Thursday, November 23, 2017

Late autumn updates

Do I even live in New England if I don't post pictures of the foliage? Autumn came and is on its way out. We got a tiny moment of snow last night. It is starting to get cold. We're making another turn around the sun.

Clothing, cosmetics, personal finance, and minimalism


I bought another flannel from L.L. Bean, and plan on revisiting my review of it from last year, now that I have a brand new one to compare to a year-old one. I have plans to buy another pair of professional-looking trousers, but am waiting for sales. I also have some socks and underwear to replace. This means Black Friday/Cyber Monday shopping, which I have deliberately avoided for years. I am possibly also deferring my black leather shoe (or boot) purchase for another year. I just haven't found one that I really like.

How do I build my professional wardrobe while keeping consumerism in check? As much as I try to limit myself in how much money I spend or how many items I buy, it's also important to limit how much time I spend thinking about or planning what I'm going to buy. On the other hand, isn't having a plan better than not having one? Either way, I am not satisfied with the amount of mental space I routinely use thinking about purchasing stuff. There's got to be some kind of a balance (obviously I haven't found it yet).

I also finally (finally) washed my jeans that I bought in January. It sounds disgusting, but I wore them only in <50F weather, freeze them on the weekends, and they held up well. Raw denim cult, my friends. I'll write something about them soon.

So here's something a little disappointing: my friend group talks about shopping a lot. They really love Uniqlo, and as someone who owns a lot of Uniqlo clothing, this normally doesn't bother me. And it really is a minor annoyance, but they incessantly talk about sales at Uniqlo, make multiple orders a month on Uniqlo, and joke about lacking self-control from buying at Uniqlo. I only noticed this recently because they went crazy over a specific scarf that one of them had. Two others bought the scarf immediately. Something about that makes me uncomfortable, despite how many Uniqlo garments I personally own.


I'm getting back into makeup again. My goal is to have a bare bones makeup kit of items that I love and use regularly. Currently, I have holes in some parts of my kit (skincare, base), and excess in others (eyeshadow). It makes me feel more professional and put together. I will be patient in editing what I have, adding and subtracting, until it is perfect. It is 100% consistent with my personality that I am hyper-focused on what I look like. What I mean: I love my face without makeup, but if I do wear makeup, I am extremely critical about how it looks when I put it on, and how it wears throughout the day. I must still look like myself. I use very little makeup, but what I use must matter.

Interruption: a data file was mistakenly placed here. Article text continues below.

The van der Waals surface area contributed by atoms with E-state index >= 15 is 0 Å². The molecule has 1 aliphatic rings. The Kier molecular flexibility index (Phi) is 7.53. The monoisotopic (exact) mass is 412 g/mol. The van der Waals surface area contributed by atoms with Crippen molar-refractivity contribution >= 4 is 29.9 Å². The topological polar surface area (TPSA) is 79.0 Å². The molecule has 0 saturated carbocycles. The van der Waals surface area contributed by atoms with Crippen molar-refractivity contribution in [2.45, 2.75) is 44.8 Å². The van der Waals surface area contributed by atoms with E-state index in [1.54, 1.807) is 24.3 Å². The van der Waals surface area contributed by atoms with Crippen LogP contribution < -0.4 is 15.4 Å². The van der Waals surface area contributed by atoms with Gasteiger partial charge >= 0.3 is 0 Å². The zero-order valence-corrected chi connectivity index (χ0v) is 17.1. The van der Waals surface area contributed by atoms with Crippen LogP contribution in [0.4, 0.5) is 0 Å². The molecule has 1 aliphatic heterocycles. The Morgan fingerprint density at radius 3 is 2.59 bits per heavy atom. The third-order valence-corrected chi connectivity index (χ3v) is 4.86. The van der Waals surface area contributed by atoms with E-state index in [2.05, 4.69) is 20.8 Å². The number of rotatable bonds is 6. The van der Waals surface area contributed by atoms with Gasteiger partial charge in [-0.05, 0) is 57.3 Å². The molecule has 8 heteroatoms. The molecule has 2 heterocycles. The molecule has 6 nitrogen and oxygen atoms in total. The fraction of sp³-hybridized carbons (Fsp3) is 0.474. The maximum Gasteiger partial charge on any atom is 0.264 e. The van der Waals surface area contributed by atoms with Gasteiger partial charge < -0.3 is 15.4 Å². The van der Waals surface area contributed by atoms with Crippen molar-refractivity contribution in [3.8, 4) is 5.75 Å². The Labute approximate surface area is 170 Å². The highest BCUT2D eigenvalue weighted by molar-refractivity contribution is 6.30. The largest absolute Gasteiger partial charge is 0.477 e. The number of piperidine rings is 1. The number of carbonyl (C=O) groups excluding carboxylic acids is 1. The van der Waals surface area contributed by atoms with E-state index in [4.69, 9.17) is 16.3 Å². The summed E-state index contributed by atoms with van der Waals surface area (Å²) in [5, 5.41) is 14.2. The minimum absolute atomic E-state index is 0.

Personal finance and minimalism

I fell down the rabbit hole of personal finance and financial independence blogs, especially those written by residents and attending physicians. This is something I must learn.

Regarding minimalism: I'm trying. More now than ever, I realize I need to get my perspective in check before I go about trying to 'minimize' any other part of my life. I recently went to talk to one of the deans about how hassled I was by people gossiping about me (mostly my research) and he repeatedly asked me why I cared. Why did it bother me so much? I don't think I had an answer. He told me to read Meditations by Marcus Aurelius (because I told him my sibling told me to read it years ago), talk to my friends and family, and keep doing what I'm doing. If there are people gossiping about my work, then I must be doing something right.

In other fronts, I'm working on reducing waste in my life. Still trying to go low waste, it's hard. But this is important to me so I'll work harder at it.

Step 1

This is the first part of the United States Medical Licensing Exam (USMLE) that will determine whether or not orthopedic surgery is magical thinking or a real option for my future. So I am studying. I am doing better in school than last year, studying better, but there is still so much room for me to improve.

I've been thinking of potential vacations to go on after I take the exam in May. The dream vacation is to do a rim-to-rim hike of the Grand Canyon, but that is a far reach of a vacation. More realistically is Katahdin in Maine.

Research and scholarly pursuits

We're finally writing the manuscript. Our project won a prize at a hospital poster session. I'm glad that something I worked hard on since this time last year is finally coming to fruition. And now, I'm looking for more research projects. I want to continue working with my same mentor, and I feel more and more strongly about orthopedic surgery.

At the same time, I am more and more curious about general surgery as well.

..speaking of my mentor and orthopedic surgery, I shadowed him in clinic this week and it was awesome. It was a lot more fast paced than the surgical oncology clinic I normally go to, but I really like his style. Straightforward, to the point, but super comprehensive about all the options a patient could have, non-operative and operative alike. Orthopedic trauma has truly a crazy spread of patients, from little old ladies to a guy my age shot several times over a basketball game, joggers hit by cars, custodians falling from ladders, etc, etc. Vastly different patients with vastly different injuries, needs, goals, and lives. More than learning about how to care for fracture patients, I have another role model for how to talk to patients, how to listen to patients, and how to identify when they have questions, reservations, or things they don't understand.